Even if the federally recognized Tribes were correct that the recognized-as-eligible clause is a term of art that excludes ANCs, Justice Sotomayor maintained that ANCs would still qualify as “Indian tribe[s]” under the ISDA because the recognized-as-eligible clause only modifies the first clause of the definition (“any Indian tribe . . .”) not the “Alaska clause.” Because the definition so clearly includes “any Alaska Native village or regional or village corporation,” it would make no sense for them to be excluded by the subsequent clause. (In the same way, Sotomayor argued, if a restaurant advertised “50% off any meat, vegetable, or seafood dish, including ceviche, which is cooked,” it would not be reasonable to conclude that the “which is cooked” clause excludes ceviche, since it is deliberately included in the deal.)
Justice Gorsuch led the charge for the dissenters. In his view, there were two key questions in the case: “(1) Does the statute’s final clause (call it the recognition clause) apply to the ANCs listed earlier? (2) If so, are the ANCs ‘recognized as eligible for the special programs and services provided by the United States to Indians because of their status as Indians?” On the first question, the last-antecedent principle would suggest that the ANCs, “[a]s the nearest referent and part of an integrated list of other modified terms,” must be subject to the recognition clause. While there might be debate about whether the recognition clause modifies the preceding clause, “it would be passing strange to suggest that the recognition clause applies to everything except the term immediately preceding it.” (Gorsuch found Sotomayor’s “ceviche” hypo to be “a bit underdone,” especially since the inimitable Mark Bittman has written about “fish . . . ‘cooked by marinating it in an acidic dressing’ like lime juice”.) Other clues in the CARES Act suggest that Congress was thinking of “Indian tribe[s],” side-by-side with states and local governments as “entities capable of having a government-to-government relationship with the United States,” which ANCs do not. ANCs are corporations. Their boards may govern the enterprise “[b]ut they do not govern any people or direct any government.” Looking at the statute as a whole, Justice Gorsuch concluded that “[t]he recognition clause denotes the formal recognition between the federal government and a tribal government that triggers eligibility for the full panoply of special benefits given to Indian tribes.” Because ANCs are not formally recognized and not entitled to the full panoply of benefits, they should not be eligible for this particular tranche of CARES Act dollars.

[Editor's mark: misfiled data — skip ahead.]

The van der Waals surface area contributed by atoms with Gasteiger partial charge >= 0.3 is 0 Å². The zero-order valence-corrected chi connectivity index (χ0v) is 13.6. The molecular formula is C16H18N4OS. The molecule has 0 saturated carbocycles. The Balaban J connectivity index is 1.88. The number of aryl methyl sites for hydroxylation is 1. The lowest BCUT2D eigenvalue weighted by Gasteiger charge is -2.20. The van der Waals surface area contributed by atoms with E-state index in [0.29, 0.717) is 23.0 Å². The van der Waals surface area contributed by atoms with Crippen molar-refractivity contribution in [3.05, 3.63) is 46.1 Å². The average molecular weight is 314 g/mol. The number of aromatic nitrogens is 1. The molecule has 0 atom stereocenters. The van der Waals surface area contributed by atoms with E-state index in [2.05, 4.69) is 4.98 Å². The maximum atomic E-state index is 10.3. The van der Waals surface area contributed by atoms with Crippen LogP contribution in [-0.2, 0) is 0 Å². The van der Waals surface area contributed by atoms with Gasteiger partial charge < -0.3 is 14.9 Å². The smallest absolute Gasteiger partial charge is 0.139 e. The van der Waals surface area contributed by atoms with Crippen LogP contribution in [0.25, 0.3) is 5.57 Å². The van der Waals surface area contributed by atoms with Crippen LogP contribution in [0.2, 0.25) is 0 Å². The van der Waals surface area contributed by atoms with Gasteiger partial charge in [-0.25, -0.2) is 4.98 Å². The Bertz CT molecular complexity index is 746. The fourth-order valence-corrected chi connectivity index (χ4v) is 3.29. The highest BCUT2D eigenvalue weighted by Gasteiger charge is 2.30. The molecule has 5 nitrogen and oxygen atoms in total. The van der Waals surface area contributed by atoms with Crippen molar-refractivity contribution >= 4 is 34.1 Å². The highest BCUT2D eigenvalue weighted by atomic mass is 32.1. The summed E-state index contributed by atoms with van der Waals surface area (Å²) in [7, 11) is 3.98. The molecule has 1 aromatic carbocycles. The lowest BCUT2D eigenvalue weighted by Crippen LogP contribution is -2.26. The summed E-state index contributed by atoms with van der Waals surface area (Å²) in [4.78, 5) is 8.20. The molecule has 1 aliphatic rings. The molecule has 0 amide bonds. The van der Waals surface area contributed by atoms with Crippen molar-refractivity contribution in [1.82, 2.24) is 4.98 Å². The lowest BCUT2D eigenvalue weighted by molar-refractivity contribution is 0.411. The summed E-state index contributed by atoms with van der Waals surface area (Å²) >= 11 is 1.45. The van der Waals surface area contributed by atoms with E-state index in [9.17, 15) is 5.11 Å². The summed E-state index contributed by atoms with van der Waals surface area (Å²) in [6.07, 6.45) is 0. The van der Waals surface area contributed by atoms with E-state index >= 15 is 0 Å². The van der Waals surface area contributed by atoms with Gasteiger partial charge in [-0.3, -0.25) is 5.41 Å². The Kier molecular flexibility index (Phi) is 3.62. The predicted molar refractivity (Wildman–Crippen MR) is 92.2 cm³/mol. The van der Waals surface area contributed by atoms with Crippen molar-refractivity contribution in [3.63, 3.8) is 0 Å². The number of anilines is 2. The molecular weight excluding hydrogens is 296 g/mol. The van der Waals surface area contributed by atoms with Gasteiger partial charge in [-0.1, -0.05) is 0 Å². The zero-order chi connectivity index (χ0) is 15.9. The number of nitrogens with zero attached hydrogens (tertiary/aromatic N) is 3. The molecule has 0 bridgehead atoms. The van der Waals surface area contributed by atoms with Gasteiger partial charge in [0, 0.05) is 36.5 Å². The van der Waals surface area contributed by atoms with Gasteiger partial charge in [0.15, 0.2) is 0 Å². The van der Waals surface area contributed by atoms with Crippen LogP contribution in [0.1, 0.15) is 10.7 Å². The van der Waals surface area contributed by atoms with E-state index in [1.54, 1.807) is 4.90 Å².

Next, in Minerva Surgical, Inc. v. Hologic, Inc. (No. 20-440), a divided court addressed the continued viability of a long-recognized equitable doctrine of patent law: assignor estoppel. Taking the pen for the majority, Justice Kagan concluded that the doctrine remains alive and well, but it’s not without limits.